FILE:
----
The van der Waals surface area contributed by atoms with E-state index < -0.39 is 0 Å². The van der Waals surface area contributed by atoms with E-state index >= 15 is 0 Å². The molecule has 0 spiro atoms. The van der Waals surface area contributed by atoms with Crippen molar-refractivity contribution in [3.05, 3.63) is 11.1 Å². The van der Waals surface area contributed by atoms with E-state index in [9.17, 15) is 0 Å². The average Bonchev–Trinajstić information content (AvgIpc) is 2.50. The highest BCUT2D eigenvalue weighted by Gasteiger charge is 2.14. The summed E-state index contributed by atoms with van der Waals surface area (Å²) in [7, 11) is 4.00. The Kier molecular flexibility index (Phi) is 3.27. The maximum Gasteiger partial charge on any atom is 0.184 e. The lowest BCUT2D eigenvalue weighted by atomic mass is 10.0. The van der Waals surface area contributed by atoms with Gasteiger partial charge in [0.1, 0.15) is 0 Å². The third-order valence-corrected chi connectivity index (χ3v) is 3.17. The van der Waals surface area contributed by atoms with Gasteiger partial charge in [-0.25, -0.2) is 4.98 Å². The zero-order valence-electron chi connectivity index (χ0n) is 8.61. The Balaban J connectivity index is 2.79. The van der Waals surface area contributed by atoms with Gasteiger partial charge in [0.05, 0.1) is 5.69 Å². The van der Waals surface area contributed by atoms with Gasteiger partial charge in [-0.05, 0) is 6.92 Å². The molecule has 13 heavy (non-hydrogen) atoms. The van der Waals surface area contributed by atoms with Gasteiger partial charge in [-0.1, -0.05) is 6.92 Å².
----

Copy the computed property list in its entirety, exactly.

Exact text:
The van der Waals surface area contributed by atoms with E-state index < -0.39 is 0 Å². The van der Waals surface area contributed by atoms with E-state index >= 15 is 0 Å². The molecule has 0 spiro atoms. The van der Waals surface area contributed by atoms with Crippen molar-refractivity contribution in [3.05, 3.63) is 11.1 Å². The van der Waals surface area contributed by atoms with E-state index in [9.17, 15) is 0 Å². The average Bonchev–Trinajstić information content (AvgIpc) is 2.50. The highest BCUT2D eigenvalue weighted by Gasteiger charge is 2.14. The summed E-state index contributed by atoms with van der Waals surface area (Å²) in [7, 11) is 4.00. The Kier molecular flexibility index (Phi) is 3.27. The maximum Gasteiger partial charge on any atom is 0.184 e. The lowest BCUT2D eigenvalue weighted by atomic mass is 10.0. The van der Waals surface area contributed by atoms with Gasteiger partial charge in [0.1, 0.15) is 0 Å². The third-order valence-corrected chi connectivity index (χ3v) is 3.17. The van der Waals surface area contributed by atoms with Gasteiger partial charge in [-0.25, -0.2) is 4.98 Å². The zero-order valence-electron chi connectivity index (χ0n) is 8.61. The Balaban J connectivity index is 2.79. The van der Waals surface area contributed by atoms with Gasteiger partial charge in [0.05, 0.1) is 5.69 Å². The van der Waals surface area contributed by atoms with Gasteiger partial charge in [-0.05, 0) is 6.92 Å². The molecule has 13 heavy (non-hydrogen) atoms. The van der Waals surface area contributed by atoms with Gasteiger partial charge in [-0.1, -0.05) is 6.92 Å².